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Researchers from Netherlands discover new organ in throat

Rida Shaikh

Livescience reported that scientists from the Netherlands have discovered a new organ in the throat. The new organ is a set of salivary glands set deep in the upper part of the throat. This discovery was reportedly an ‘accident’ and was made when a group of scientists and researchers at the Netherlands Cancer Institute was studying prostate cancer by using a combination of CT scans and positron emission tomography (PET).

After examining about 100 or somewhat patients, the presence of these glands was affirmed and the study was published in the journal Radiotherapy and Oncology.

Wouter Vogel is the study’s co-author and an oncologist at the Netherlands Cancer Institute. He said, “This discovery might be potentially effective in treating cancer.”

Earlier it was thought that the nasopharynx region behind the nose only hosted microscopic, diffuse salivary glands. But the new ‘accidental’ discovery ascertained that the newly discovered glands are located there and are about 1.5 inches in length on an average.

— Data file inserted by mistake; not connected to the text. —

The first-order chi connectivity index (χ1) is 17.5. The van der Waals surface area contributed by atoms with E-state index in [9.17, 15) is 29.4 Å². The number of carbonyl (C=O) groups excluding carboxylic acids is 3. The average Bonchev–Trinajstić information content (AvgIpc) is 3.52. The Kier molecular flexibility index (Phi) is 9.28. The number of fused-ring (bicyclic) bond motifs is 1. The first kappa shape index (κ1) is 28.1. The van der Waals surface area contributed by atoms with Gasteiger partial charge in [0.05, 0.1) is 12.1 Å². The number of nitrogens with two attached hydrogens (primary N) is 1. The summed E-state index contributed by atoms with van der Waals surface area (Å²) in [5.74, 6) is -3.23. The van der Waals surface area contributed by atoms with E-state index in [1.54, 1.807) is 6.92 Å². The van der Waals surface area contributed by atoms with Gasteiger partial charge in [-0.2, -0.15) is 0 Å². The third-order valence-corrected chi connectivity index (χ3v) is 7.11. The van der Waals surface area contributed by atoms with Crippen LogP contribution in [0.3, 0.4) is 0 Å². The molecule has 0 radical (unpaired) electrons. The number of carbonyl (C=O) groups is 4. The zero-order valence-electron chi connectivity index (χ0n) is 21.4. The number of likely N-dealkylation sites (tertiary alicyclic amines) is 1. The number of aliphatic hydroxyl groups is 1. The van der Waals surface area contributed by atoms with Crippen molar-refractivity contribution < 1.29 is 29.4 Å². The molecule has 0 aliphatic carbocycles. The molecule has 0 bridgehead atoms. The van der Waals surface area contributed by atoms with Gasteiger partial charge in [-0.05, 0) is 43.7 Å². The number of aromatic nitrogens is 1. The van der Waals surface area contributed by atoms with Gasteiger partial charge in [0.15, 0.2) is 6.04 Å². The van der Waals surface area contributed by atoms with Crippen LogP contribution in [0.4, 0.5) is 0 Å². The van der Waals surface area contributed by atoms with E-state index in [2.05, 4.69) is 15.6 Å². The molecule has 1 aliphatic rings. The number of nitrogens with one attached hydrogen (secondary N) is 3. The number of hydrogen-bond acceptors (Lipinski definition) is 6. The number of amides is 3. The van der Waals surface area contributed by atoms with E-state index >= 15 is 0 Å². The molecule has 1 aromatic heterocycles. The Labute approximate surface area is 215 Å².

The glands are called tubarial salivary glands because they are located over a piece of cartilage called the torus tubarius. The glands probably lubricate and moisten the upper throat behind the nose and mouth.

The said discovery was unexpected and spontaneous. The researchers and scientists at the Netherlands Cancer Institute were studying prostate cancer by using a combination of CT scans and PET scans called PSMA PET-CT. In PSMA PET-CT, the doctors inject a radioactive tracer into the patient. This tracer binds itself well to the protein PSMA, which is elevated in prostate cancer cells.

As per Wouter Vogel, there were only three known salivary glands until now. These glands included the one under the tongue, the one under the jaw and the one at the back of the jaw, behind the cheek. Wouter Vogel said, “Beyond those, perhaps a thousand microscopic salivary glands are scattered throughout the mucosal tissue of the throat and mouth. So, imagine our surprise when we found these.”

Wouter Vogel said that this discovery may be effective in treating cancer. It will be important in the treatment of cancer as the doctors using radiation on the head and neck will try to about irradiating the salivary glands because any damage to these glands can have a serious impact on the quality of life. He said, “Patients may have trouble eating, swallowing or speaking, which can be a real burden. Our next step is to find out how we can best spare these new glands and in which patients. If we can do this, patients may experience less side effects, which will benefit their overall quality of life after treatment.”


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